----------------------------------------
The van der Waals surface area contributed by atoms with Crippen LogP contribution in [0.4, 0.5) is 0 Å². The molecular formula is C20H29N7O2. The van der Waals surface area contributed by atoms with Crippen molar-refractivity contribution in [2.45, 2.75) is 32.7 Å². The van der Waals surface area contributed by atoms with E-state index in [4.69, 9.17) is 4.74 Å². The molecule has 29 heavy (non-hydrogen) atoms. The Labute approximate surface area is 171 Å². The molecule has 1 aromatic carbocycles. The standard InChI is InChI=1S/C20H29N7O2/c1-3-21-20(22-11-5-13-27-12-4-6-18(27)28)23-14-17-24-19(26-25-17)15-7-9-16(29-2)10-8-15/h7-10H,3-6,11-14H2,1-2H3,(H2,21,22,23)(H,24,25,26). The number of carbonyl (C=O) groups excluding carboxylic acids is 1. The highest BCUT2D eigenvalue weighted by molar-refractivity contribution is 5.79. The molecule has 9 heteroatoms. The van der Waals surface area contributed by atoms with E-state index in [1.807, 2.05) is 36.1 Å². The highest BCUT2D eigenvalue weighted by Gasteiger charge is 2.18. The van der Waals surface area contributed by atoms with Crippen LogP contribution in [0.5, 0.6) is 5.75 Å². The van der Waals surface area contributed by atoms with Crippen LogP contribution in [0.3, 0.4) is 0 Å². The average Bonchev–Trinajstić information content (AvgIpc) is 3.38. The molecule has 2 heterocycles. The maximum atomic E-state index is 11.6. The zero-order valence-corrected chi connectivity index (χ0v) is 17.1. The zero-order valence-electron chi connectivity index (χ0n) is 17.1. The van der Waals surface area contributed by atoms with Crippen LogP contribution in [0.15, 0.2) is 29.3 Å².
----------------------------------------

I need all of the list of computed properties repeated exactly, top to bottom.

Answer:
The van der Waals surface area contributed by atoms with Crippen LogP contribution in [0.4, 0.5) is 0 Å². The molecular formula is C20H29N7O2. The van der Waals surface area contributed by atoms with Crippen molar-refractivity contribution in [2.45, 2.75) is 32.7 Å². The van der Waals surface area contributed by atoms with E-state index in [4.69, 9.17) is 4.74 Å². The molecule has 29 heavy (non-hydrogen) atoms. The Labute approximate surface area is 171 Å². The molecule has 1 aromatic carbocycles. The standard InChI is InChI=1S/C20H29N7O2/c1-3-21-20(22-11-5-13-27-12-4-6-18(27)28)23-14-17-24-19(26-25-17)15-7-9-16(29-2)10-8-15/h7-10H,3-6,11-14H2,1-2H3,(H2,21,22,23)(H,24,25,26). The number of carbonyl (C=O) groups excluding carboxylic acids is 1. The highest BCUT2D eigenvalue weighted by molar-refractivity contribution is 5.79. The molecule has 9 heteroatoms. The van der Waals surface area contributed by atoms with E-state index in [1.807, 2.05) is 36.1 Å². The highest BCUT2D eigenvalue weighted by Gasteiger charge is 2.18. The van der Waals surface area contributed by atoms with Crippen LogP contribution in [0.5, 0.6) is 5.75 Å². The van der Waals surface area contributed by atoms with Crippen LogP contribution in [0.3, 0.4) is 0 Å². The average Bonchev–Trinajstić information content (AvgIpc) is 3.38. The molecule has 2 heterocycles. The maximum atomic E-state index is 11.6. The zero-order valence-corrected chi connectivity index (χ0v) is 17.1. The zero-order valence-electron chi connectivity index (χ0n) is 17.1. The van der Waals surface area contributed by atoms with Crippen LogP contribution in [0.15, 0.2) is 29.3 Å².